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As discussed in prior entries, social animals demonstrate empathic behavior.   It is also quite obvious that they have social rules and enforce them.  Does that mean that your dog or cat has a moral compass?  And in turn, does that mean that we have moral obligations to them?  There are many examples of animals demonstrating ostensible compassion or empathy to other animals or humans.  It suggests that they have a sense of right and wrong and that they have “free will” to chose whether they will be good or bad.  An argument against this would be that human morality includes wacky, nonsensical, and arbitrary taboos.  Since animals don’t observe nonsense traditions descending from intellect and culture, it couldn’t be actual morality.  The animals must be responding to instinct.  But, humans instinctively help their children and the instinctiveness of it makes it no less moral.  And the lack of ability to reason out morality doesn’t mean that a 3 year old child won’t make moral choice.  

We could argue that all sentient beings deserve our respect.  Perhaps that begs the question whether it is a good idea to put silly hats on your cat.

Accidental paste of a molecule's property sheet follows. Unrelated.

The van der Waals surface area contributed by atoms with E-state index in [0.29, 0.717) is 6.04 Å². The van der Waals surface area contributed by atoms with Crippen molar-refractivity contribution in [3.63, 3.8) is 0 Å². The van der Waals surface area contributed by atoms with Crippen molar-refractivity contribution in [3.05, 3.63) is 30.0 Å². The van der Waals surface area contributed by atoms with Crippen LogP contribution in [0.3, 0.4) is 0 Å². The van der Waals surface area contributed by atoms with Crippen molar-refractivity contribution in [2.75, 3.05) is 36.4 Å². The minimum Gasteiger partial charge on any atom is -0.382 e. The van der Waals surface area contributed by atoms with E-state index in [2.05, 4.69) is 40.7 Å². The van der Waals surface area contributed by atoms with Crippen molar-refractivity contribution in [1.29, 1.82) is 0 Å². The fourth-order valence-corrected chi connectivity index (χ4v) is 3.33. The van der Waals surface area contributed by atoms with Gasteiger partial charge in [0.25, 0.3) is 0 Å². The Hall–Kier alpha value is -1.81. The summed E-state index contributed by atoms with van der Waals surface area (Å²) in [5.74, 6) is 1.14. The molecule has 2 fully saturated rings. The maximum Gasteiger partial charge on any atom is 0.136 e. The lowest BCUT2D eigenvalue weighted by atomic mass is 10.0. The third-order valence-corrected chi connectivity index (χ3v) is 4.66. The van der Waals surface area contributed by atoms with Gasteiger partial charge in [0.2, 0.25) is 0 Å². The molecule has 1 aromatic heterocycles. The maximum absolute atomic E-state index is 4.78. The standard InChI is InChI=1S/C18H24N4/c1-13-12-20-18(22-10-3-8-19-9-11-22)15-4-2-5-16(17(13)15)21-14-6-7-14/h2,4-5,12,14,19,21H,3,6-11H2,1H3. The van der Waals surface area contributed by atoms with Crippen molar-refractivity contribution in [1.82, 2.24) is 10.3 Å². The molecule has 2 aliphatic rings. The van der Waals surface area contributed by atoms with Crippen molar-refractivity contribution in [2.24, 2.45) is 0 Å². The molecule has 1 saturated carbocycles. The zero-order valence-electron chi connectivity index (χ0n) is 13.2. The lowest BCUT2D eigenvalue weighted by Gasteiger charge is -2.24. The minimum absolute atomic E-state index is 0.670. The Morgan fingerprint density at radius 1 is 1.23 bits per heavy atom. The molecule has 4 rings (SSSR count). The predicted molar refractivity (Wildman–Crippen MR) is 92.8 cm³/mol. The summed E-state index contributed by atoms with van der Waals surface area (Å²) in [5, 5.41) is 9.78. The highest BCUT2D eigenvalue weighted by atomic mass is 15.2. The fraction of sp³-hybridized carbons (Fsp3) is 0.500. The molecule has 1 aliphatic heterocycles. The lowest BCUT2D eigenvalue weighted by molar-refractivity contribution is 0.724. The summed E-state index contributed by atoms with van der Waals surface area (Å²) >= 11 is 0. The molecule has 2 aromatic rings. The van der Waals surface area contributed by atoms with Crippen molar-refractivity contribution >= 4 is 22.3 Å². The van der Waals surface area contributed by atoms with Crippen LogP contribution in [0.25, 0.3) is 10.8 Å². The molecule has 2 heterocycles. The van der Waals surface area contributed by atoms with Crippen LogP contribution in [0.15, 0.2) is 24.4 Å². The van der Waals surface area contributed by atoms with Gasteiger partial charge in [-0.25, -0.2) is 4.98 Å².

--Dave


Sentience is the ability to feelperceive, or be conscious, or to have subjective experiences. Eighteenth century philosophers used the concept to distinguish the ability to think ("reason") from the ability to feel ("sentience"). In modern western philosophy, sentience is the ability to have sensations or experiences (described by some thinkers as "qualia"). For Eastern philosophy, sentience is a metaphysical quality of all things that requires respect and care. The concept is central to the philosophy of animal rights, because sentience is necessary for the ability to suffer, which is held to entail certain rights.


--Wikipedia

 


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